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Statutory County

2 Dec
Boulder County is a statutory county. In practical terms, what this means to you as a property and home owner is that the county does not and is really not authorized to actively look for code violations (no building permits, etc.). All they can really do is respond to complaints from county residents. In other words, keep good relationships with your neighbors when you can! This has significant, obvious ramifications but we will go into more details about this later!

125% Rule

25 Nov
One of the real offenders to personal property rights is the 125% rule. The 125% rule says that you can only increase the square footage of your home by enough space so that the final square footage is no more than 125% of the median square footage in your official neighborhood. If your home is already larger than the median square footage, you are sol (shit out of luck). You aren’t allowed to add any net square footage to your property. Unfortunately, if you have any structures not connected to your primary residents such as a barn, that square footage is included in the calculations of your total square footage. An example: the median square footage of a house in our neighborhood is 2744 square foot. Therefore, I can add enough square footage to bring my 1936 square foot house to 3429 square feet, about a 1377 square foot increase. We have a 340 square foot barn, so now we can add only 1037 square feet, barely a second floor that cover 1/2 the original footprint of the house. Our neighbors have a 1000 square foot barn with a house about the same size as our’s. This means that unless they deconstruct their barn, they can add only 300 – 400 square feet! One of the county’s goals is to “maintain the rural nature of the county”. How does suggesting someone deconstruct a barn “maintain the rural nature of the county”? With as much open space as the county has, allowing people to build their dream house (within reason) wont be detrimental to that goal and allows personal property rights every American should have. (The houses described above are on 1/2 – 1 acre lots). But there are ways around this … see Clever Solutions section!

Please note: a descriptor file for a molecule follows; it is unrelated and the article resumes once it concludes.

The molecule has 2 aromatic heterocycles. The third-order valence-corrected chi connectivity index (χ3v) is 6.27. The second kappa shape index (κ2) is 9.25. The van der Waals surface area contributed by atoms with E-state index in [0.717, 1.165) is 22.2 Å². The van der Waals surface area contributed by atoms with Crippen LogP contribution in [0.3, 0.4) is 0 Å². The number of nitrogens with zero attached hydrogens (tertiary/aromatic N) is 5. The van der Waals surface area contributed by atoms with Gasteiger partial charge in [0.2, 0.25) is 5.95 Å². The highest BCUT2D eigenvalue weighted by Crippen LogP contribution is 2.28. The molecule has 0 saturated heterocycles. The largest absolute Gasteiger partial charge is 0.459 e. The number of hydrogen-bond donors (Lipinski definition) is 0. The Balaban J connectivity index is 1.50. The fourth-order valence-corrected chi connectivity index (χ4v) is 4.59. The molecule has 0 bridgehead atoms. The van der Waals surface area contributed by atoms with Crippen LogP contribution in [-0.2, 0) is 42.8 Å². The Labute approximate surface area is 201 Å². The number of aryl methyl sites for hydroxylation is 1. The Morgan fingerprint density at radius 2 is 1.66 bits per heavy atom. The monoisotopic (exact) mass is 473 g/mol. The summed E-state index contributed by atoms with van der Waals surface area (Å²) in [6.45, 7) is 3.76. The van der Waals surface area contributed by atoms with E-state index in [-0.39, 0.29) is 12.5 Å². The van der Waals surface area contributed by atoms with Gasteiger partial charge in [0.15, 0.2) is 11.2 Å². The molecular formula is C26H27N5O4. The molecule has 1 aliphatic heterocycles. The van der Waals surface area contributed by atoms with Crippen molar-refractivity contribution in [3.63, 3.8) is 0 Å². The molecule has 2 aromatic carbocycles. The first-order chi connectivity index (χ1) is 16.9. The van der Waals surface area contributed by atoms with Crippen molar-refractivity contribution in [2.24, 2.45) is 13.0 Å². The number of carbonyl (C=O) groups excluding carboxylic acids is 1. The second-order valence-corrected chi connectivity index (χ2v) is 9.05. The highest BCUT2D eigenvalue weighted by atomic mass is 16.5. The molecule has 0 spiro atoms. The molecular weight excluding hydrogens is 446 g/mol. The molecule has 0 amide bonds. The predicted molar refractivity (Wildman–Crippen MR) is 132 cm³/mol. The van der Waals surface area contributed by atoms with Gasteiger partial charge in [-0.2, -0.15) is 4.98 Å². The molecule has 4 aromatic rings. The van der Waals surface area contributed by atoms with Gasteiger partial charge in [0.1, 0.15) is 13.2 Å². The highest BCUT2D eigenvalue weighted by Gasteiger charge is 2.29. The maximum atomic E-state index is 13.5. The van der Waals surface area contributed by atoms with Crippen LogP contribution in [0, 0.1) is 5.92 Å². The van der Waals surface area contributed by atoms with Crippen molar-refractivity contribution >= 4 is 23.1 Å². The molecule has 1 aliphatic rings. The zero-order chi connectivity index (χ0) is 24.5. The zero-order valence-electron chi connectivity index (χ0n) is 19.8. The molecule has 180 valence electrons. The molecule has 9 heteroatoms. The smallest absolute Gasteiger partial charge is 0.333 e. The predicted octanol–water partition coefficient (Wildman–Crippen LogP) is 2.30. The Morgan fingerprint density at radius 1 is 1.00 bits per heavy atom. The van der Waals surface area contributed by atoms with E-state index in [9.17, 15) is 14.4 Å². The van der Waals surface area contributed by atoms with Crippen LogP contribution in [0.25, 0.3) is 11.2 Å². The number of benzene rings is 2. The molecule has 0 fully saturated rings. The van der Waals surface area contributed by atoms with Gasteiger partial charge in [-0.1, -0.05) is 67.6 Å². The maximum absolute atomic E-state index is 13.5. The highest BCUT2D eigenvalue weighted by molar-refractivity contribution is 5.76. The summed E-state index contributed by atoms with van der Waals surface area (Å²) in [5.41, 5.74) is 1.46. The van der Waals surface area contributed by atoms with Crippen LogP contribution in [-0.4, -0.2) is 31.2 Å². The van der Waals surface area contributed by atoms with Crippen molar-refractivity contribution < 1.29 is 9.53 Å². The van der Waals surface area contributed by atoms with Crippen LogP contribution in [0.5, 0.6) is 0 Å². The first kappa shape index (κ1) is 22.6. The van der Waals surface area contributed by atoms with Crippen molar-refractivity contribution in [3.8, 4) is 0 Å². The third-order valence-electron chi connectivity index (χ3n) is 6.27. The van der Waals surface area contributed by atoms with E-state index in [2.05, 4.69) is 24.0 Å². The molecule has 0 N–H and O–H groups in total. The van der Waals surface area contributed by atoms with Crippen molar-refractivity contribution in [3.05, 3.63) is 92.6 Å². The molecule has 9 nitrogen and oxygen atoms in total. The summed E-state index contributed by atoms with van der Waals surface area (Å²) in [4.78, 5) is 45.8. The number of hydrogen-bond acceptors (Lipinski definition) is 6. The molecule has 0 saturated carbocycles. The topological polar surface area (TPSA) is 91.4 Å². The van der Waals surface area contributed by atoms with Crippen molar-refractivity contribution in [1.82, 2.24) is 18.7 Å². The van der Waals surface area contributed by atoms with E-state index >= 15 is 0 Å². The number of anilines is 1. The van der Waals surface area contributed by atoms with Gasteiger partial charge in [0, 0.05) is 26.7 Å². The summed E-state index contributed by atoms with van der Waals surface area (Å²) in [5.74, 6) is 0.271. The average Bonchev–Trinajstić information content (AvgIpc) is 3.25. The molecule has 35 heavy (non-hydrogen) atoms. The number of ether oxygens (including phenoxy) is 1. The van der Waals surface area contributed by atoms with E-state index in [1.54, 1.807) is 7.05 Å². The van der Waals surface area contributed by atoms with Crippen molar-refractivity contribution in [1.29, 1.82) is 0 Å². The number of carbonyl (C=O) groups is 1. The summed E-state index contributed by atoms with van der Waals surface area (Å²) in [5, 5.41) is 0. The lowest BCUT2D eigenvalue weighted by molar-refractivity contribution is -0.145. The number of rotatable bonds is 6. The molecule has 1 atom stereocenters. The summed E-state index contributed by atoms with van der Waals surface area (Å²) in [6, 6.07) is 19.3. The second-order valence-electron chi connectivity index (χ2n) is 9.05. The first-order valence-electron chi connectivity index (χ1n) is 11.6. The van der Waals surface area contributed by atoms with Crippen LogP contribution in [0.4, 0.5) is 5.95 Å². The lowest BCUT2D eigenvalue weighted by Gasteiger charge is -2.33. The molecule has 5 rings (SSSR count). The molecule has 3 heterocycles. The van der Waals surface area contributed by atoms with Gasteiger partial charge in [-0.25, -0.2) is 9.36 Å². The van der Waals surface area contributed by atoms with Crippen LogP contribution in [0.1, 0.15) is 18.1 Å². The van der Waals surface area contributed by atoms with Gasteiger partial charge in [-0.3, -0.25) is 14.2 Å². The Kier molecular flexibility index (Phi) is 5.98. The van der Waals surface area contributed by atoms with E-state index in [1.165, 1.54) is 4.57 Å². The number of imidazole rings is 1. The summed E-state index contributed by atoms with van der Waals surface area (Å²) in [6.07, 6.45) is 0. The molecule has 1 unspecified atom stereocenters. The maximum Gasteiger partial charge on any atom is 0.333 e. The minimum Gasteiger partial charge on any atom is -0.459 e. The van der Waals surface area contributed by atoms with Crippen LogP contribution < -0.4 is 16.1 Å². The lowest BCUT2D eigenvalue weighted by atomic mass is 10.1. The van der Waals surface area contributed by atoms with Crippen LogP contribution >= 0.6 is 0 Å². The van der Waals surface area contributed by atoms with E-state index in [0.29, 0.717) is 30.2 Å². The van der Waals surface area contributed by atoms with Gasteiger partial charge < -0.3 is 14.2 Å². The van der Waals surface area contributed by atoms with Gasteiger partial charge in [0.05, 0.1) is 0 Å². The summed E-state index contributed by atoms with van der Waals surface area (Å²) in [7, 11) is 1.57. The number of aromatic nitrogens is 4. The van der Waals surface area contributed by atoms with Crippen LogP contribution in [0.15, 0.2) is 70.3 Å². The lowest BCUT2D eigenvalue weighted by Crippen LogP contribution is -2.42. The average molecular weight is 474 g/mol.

Living in Temporary Structures

14 Nov

Did you know that a tent or a tipi is considered a “temporary accessory structure” and can only be up for 14 days??? Chief Niwot would have been cited pretty quickly! (More details to come on this rule).